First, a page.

For added skin protection and cellular repair, add in this potent vitamin trio by eating vitamin-rich foods or by taking them in supplement form. Vitamin C is an essential skin nutrient because its potent antioxidant properties help repair sun damage. It is also absolutely essential for collagen repair. This can help protect your skin from premature aging and sun damage. Vitamin E is another critical skin nutrient with potent antioxidant properties that help protect your cells from the damage caused by free radicals. Vitamin E is essential for the overall health of your skin, and has cancer-fighting properties that make it a great skin supplement. The final skin nutrient is Vitamin D, which plays a significant role in wound healing and tissue repair, and makes the skin less photosensitive and susceptible to sun damage. Most people have low or deficient levels of Vitamin D in their system. You can add vitamins C and E to your diet by eating fresh summer salads full of fruits and veggies. Try to add in as many colors of the rainbow as you can when selecting produce. Add in fresh smoothies filled with leafy greens, citrus fruits, melons, and healthy oils like wheat germ and sunflower. Vitamin D can only be added with either sun exposure or in supplement form. Before adding nutrients in supplement form, talk with Dr. Bossio. Vitamin E and D are both fat soluble and must be used at the correct dose. In addition, Dr. Bossio can help you choose high quality supplements from reputable companies.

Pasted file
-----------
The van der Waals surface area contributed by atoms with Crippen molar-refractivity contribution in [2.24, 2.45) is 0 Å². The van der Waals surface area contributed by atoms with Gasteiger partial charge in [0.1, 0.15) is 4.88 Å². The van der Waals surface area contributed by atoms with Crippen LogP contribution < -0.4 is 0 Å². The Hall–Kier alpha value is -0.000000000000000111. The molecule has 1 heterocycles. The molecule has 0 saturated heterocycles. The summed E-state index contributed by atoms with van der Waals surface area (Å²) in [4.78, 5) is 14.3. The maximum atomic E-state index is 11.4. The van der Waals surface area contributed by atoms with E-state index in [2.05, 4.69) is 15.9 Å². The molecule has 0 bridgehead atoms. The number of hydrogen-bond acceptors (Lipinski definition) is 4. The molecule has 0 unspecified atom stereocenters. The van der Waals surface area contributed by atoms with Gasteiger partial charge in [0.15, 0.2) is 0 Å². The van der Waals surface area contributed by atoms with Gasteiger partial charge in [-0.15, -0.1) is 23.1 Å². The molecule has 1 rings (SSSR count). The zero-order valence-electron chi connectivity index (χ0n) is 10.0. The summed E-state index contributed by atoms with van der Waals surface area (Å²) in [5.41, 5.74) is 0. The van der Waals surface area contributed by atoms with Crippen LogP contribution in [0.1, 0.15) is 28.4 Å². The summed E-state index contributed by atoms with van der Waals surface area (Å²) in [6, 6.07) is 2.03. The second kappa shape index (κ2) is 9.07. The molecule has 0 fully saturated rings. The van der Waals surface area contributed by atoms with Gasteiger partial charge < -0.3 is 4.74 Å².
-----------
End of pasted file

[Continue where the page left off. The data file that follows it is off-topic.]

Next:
- United States Department of Agriculture, Agricultural Research Service: USDA Nutrient Database for Standard Reference, Release 13, 1999.
- Mindell E. Earl Mindell's Supplement Bible. Mindell paperback, 1998:20.
- Bjelakovic G, Nikolova D, Gluud LL, Simonetti RG, Gluud C. Mortality in randomized trials of antioxidant supplements for primary and secondary prevention: systematic review and meta-analysis. JAMA 2007;297:842-57.
- Marz, R. (1999). Medical Nutrition. 2nd Edition. Omni-Press. Portland, OR: 235-241..
- "Vitamin D and Skin Health". Linus Pauling Institute Micronutrient Research for Optimal Health. Oregon State University Website.
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